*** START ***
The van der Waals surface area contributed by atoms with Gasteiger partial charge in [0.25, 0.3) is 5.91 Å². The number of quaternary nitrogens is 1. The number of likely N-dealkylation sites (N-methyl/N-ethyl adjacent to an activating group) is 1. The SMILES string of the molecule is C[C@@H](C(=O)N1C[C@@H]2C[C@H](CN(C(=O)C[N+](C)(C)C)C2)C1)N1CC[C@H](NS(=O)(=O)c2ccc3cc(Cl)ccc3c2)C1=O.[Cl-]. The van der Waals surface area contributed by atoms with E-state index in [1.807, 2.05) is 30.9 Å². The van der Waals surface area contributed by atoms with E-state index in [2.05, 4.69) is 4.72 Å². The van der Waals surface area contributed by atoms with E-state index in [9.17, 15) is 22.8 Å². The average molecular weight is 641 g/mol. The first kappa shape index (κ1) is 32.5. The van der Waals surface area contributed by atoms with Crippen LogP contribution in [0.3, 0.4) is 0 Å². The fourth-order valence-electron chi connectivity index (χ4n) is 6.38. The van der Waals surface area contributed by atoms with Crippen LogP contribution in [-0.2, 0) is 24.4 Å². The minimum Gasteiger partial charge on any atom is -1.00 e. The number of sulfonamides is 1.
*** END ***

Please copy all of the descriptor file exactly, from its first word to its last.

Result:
The van der Waals surface area contributed by atoms with Gasteiger partial charge in [0.25, 0.3) is 5.91 Å². The number of quaternary nitrogens is 1. The number of likely N-dealkylation sites (N-methyl/N-ethyl adjacent to an activating group) is 1. The SMILES string of the molecule is C[C@@H](C(=O)N1C[C@@H]2C[C@H](CN(C(=O)C[N+](C)(C)C)C2)C1)N1CC[C@H](NS(=O)(=O)c2ccc3cc(Cl)ccc3c2)C1=O.[Cl-]. The van der Waals surface area contributed by atoms with E-state index in [1.807, 2.05) is 30.9 Å². The van der Waals surface area contributed by atoms with E-state index in [2.05, 4.69) is 4.72 Å². The van der Waals surface area contributed by atoms with E-state index in [9.17, 15) is 22.8 Å². The average molecular weight is 641 g/mol. The first kappa shape index (κ1) is 32.5. The van der Waals surface area contributed by atoms with Crippen LogP contribution in [0.3, 0.4) is 0 Å². The fourth-order valence-electron chi connectivity index (χ4n) is 6.38. The van der Waals surface area contributed by atoms with Crippen LogP contribution in [-0.2, 0) is 24.4 Å². The minimum Gasteiger partial charge on any atom is -1.00 e. The number of sulfonamides is 1.